“This is your legacy,” my mother said to me solemnly, pointing at the shopping mall painting of a Russian troika dashing through the snow of an imaginary St. Petersburg (Russia, not Florida!).
There is more sand in the bottom of my mother’s hourglass than in the top and, understandably, she is more preoccupied with what she may be leaving behind in a future less distant than it once seemed.
I wasn’t sure if she was referring to the painting itself, which though pretty is quite meaningless to me, or if she was alluding to the fact that her own father was born in that long-ago Russia. And, if the latter, it baffled me why a troika would remind me of my grandfather since the closest I come to associating him with a sled is the one in which he pulled my brother and me when we were four and five years old and excited to be out in the snow!
In this particular instance, it would seem that one woman’s legacy is another’s shoulder shrug.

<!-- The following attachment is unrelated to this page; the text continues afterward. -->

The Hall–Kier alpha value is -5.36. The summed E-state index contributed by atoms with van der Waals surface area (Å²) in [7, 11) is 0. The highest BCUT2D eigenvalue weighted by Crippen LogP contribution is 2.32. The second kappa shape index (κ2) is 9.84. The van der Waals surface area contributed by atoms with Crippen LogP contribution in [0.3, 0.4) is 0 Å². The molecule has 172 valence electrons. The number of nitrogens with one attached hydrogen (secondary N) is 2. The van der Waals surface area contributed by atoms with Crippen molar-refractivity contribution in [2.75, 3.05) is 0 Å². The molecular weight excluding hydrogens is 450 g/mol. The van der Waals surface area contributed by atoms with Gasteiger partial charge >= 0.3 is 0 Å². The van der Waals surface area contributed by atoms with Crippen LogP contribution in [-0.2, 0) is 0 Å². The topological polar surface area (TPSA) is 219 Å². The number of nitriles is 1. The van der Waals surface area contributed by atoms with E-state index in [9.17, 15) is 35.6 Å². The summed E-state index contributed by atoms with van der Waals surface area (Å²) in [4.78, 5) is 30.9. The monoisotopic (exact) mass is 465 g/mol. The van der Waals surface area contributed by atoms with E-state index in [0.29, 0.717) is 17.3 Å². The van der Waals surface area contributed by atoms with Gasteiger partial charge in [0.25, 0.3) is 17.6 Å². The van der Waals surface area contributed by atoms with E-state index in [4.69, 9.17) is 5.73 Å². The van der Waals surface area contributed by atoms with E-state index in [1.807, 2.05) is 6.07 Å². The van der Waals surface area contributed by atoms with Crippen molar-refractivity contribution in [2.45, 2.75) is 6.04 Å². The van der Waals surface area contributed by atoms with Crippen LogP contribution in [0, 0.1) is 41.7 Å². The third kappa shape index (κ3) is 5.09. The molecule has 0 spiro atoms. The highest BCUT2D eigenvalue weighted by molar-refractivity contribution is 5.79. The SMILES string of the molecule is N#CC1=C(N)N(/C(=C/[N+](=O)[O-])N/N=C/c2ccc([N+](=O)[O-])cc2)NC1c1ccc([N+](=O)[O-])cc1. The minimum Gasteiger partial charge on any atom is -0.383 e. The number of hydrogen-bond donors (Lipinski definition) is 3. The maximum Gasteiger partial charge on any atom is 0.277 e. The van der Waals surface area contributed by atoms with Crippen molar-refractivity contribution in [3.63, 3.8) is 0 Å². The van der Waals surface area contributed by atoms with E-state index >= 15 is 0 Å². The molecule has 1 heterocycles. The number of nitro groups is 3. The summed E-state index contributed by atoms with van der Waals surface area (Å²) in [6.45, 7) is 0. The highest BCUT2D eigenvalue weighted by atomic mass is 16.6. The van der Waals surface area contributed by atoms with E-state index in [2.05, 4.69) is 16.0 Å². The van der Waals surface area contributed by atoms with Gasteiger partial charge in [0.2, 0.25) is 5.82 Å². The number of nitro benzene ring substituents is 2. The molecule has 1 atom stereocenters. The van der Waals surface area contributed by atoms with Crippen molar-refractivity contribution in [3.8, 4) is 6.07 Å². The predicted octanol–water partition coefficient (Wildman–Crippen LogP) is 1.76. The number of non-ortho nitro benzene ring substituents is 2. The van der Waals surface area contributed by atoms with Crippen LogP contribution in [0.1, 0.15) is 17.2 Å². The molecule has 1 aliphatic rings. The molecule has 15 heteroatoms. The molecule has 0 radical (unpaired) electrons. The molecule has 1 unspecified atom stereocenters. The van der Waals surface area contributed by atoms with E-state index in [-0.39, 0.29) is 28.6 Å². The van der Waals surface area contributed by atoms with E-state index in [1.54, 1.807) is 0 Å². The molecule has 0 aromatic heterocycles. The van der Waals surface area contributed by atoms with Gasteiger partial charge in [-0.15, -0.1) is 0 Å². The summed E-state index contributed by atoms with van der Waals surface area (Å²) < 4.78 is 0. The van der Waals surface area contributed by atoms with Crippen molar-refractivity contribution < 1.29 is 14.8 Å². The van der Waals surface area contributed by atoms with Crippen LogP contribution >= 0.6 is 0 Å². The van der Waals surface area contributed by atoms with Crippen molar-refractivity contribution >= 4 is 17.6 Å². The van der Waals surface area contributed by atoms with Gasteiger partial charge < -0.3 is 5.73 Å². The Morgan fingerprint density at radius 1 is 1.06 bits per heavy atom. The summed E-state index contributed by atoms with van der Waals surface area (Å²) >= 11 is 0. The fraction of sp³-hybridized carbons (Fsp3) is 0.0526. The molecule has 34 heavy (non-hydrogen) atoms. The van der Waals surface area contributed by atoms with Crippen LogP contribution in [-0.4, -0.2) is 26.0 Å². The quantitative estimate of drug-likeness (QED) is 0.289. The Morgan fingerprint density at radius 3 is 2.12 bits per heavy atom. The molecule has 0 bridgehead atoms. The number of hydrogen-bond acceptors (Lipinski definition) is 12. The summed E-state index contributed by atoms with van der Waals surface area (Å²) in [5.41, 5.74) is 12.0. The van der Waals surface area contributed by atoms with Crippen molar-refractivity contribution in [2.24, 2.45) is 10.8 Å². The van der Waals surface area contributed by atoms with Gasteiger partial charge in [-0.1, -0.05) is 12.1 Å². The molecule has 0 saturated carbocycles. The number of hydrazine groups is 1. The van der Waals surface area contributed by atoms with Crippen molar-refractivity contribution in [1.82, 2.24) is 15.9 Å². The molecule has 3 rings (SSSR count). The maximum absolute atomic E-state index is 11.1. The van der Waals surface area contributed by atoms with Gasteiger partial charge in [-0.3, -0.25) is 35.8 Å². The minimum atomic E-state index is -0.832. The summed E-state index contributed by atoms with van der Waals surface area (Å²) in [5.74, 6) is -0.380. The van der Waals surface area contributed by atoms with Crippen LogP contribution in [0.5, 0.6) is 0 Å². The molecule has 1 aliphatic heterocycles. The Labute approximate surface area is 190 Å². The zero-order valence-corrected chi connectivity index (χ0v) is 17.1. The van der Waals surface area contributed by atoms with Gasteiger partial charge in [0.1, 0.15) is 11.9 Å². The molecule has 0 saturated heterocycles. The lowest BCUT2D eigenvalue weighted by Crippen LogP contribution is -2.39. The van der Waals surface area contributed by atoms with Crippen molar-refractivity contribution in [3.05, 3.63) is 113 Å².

My mother’s legacy, the one I’m grateful for and which she does not seem to recognize, is her ability to fall, pick herself up, and keep going. Both literally and metaphorically.
Through the many decades I’ve been priviledged to be her daughter (she was quite young when I was born), I’ve witnessed my mother come to terms with a marriage that didn’t live up to her expectations or commitment in a time when women were expected to just keep going. She removed her three young children from what she saw as an untenable situation and began a new life, in a new country with a new language and a new culture. She demonstrated an indomitable strength and spirit in moving forward for the good of her family and herself.
She not only survived, she thrived. THAT is my mother’s legacy. While it may not be the legacy she intended me to have, it is the one I received. The one I’m passing along for posterity.